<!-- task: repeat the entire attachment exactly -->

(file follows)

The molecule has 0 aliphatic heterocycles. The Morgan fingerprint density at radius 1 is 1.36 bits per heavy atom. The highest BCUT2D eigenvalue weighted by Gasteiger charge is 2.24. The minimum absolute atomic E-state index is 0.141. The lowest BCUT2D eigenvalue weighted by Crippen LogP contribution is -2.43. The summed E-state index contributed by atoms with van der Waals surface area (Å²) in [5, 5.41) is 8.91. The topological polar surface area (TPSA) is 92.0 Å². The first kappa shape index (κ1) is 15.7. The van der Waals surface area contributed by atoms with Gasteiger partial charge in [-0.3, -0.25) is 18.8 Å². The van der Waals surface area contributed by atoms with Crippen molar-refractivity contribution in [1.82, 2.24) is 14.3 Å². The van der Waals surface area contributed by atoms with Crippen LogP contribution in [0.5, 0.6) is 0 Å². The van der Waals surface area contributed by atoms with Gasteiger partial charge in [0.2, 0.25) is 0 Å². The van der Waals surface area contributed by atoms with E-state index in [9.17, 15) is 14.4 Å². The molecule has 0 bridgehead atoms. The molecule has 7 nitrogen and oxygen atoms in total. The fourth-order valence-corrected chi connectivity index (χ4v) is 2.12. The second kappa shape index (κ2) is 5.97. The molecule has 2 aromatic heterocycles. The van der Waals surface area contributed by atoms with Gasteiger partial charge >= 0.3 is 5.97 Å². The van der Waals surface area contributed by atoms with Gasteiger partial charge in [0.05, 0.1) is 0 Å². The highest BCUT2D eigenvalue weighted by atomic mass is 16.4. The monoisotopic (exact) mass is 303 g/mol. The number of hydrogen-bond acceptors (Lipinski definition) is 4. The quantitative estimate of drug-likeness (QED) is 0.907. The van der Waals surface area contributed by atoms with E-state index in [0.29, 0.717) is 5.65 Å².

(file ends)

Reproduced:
The molecule has 0 aliphatic heterocycles. The Morgan fingerprint density at radius 1 is 1.36 bits per heavy atom. The highest BCUT2D eigenvalue weighted by Gasteiger charge is 2.24. The minimum absolute atomic E-state index is 0.141. The lowest BCUT2D eigenvalue weighted by Crippen LogP contribution is -2.43. The summed E-state index contributed by atoms with van der Waals surface area (Å²) in [5, 5.41) is 8.91. The topological polar surface area (TPSA) is 92.0 Å². The first kappa shape index (κ1) is 15.7. The van der Waals surface area contributed by atoms with Gasteiger partial charge in [-0.3, -0.25) is 18.8 Å². The van der Waals surface area contributed by atoms with Crippen molar-refractivity contribution in [1.82, 2.24) is 14.3 Å². The van der Waals surface area contributed by atoms with Crippen LogP contribution in [0.5, 0.6) is 0 Å². The van der Waals surface area contributed by atoms with Gasteiger partial charge in [0.2, 0.25) is 0 Å². The van der Waals surface area contributed by atoms with E-state index in [9.17, 15) is 14.4 Å². The molecule has 0 bridgehead atoms. The molecule has 7 nitrogen and oxygen atoms in total. The fourth-order valence-corrected chi connectivity index (χ4v) is 2.12. The second kappa shape index (κ2) is 5.97. The molecule has 2 aromatic heterocycles. The van der Waals surface area contributed by atoms with Gasteiger partial charge >= 0.3 is 5.97 Å². The van der Waals surface area contributed by atoms with Gasteiger partial charge in [0.05, 0.1) is 0 Å². The highest BCUT2D eigenvalue weighted by atomic mass is 16.4. The monoisotopic (exact) mass is 303 g/mol. The number of hydrogen-bond acceptors (Lipinski definition) is 4. The quantitative estimate of drug-likeness (QED) is 0.907. The van der Waals surface area contributed by atoms with E-state index in [0.29, 0.717) is 5.65 Å².